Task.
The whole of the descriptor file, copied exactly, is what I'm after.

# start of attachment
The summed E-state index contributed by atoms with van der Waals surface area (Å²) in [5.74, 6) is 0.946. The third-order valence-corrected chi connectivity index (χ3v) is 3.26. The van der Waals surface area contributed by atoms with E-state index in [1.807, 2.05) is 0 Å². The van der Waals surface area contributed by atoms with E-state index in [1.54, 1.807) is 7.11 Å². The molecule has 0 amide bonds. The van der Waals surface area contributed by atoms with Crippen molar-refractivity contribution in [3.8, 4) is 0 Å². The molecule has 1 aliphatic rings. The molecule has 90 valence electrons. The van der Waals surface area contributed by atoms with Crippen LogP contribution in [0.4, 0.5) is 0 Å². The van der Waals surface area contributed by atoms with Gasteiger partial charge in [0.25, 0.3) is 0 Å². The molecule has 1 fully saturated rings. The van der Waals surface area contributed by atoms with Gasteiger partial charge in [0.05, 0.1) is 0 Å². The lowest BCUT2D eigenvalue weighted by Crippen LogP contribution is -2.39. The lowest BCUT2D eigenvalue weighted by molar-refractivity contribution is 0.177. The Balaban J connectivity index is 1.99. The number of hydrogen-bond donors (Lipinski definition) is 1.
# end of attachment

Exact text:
The summed E-state index contributed by atoms with van der Waals surface area (Å²) in [5.74, 6) is 0.946. The third-order valence-corrected chi connectivity index (χ3v) is 3.26. The van der Waals surface area contributed by atoms with E-state index in [1.807, 2.05) is 0 Å². The van der Waals surface area contributed by atoms with E-state index in [1.54, 1.807) is 7.11 Å². The molecule has 0 amide bonds. The van der Waals surface area contributed by atoms with Crippen molar-refractivity contribution in [3.8, 4) is 0 Å². The molecule has 1 aliphatic rings. The molecule has 90 valence electrons. The van der Waals surface area contributed by atoms with Crippen LogP contribution in [0.4, 0.5) is 0 Å². The van der Waals surface area contributed by atoms with Gasteiger partial charge in [0.25, 0.3) is 0 Å². The molecule has 1 fully saturated rings. The van der Waals surface area contributed by atoms with Gasteiger partial charge in [0.05, 0.1) is 0 Å². The lowest BCUT2D eigenvalue weighted by Crippen LogP contribution is -2.39. The lowest BCUT2D eigenvalue weighted by molar-refractivity contribution is 0.177. The Balaban J connectivity index is 1.99. The number of hydrogen-bond donors (Lipinski definition) is 1.